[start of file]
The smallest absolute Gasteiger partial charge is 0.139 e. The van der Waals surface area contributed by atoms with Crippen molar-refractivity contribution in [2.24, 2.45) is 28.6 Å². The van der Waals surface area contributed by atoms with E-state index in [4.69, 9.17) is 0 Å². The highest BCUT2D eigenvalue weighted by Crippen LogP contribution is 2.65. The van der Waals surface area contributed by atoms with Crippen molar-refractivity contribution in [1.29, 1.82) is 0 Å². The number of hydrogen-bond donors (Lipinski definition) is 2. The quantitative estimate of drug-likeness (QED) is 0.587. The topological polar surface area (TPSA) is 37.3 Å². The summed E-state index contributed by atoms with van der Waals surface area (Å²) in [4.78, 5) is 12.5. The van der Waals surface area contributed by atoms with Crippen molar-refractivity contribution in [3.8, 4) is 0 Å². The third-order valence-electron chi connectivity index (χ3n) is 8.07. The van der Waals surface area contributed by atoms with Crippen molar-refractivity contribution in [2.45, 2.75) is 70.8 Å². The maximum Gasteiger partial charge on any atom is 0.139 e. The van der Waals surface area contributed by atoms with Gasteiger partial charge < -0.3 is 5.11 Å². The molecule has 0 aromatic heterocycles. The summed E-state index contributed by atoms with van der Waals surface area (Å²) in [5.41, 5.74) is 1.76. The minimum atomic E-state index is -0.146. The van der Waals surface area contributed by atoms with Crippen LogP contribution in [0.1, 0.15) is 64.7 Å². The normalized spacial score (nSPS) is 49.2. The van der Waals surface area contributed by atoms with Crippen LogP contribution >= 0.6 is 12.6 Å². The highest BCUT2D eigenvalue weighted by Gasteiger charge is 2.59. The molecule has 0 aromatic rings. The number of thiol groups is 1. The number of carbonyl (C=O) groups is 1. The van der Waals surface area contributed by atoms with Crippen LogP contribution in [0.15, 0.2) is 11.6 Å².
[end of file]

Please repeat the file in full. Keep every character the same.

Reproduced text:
The smallest absolute Gasteiger partial charge is 0.139 e. The van der Waals surface area contributed by atoms with Crippen molar-refractivity contribution in [2.24, 2.45) is 28.6 Å². The van der Waals surface area contributed by atoms with E-state index in [4.69, 9.17) is 0 Å². The highest BCUT2D eigenvalue weighted by Crippen LogP contribution is 2.65. The van der Waals surface area contributed by atoms with Crippen molar-refractivity contribution in [1.29, 1.82) is 0 Å². The number of hydrogen-bond donors (Lipinski definition) is 2. The quantitative estimate of drug-likeness (QED) is 0.587. The topological polar surface area (TPSA) is 37.3 Å². The summed E-state index contributed by atoms with van der Waals surface area (Å²) in [4.78, 5) is 12.5. The van der Waals surface area contributed by atoms with Crippen molar-refractivity contribution in [3.8, 4) is 0 Å². The third-order valence-electron chi connectivity index (χ3n) is 8.07. The van der Waals surface area contributed by atoms with Crippen molar-refractivity contribution in [2.45, 2.75) is 70.8 Å². The maximum Gasteiger partial charge on any atom is 0.139 e. The van der Waals surface area contributed by atoms with Gasteiger partial charge < -0.3 is 5.11 Å². The molecule has 0 aromatic heterocycles. The summed E-state index contributed by atoms with van der Waals surface area (Å²) in [5.41, 5.74) is 1.76. The minimum atomic E-state index is -0.146. The van der Waals surface area contributed by atoms with Crippen LogP contribution in [0.1, 0.15) is 64.7 Å². The normalized spacial score (nSPS) is 49.2. The van der Waals surface area contributed by atoms with Crippen LogP contribution >= 0.6 is 12.6 Å². The highest BCUT2D eigenvalue weighted by Gasteiger charge is 2.59. The molecule has 0 aromatic rings. The number of thiol groups is 1. The number of carbonyl (C=O) groups is 1. The van der Waals surface area contributed by atoms with Crippen LogP contribution in [0.15, 0.2) is 11.6 Å².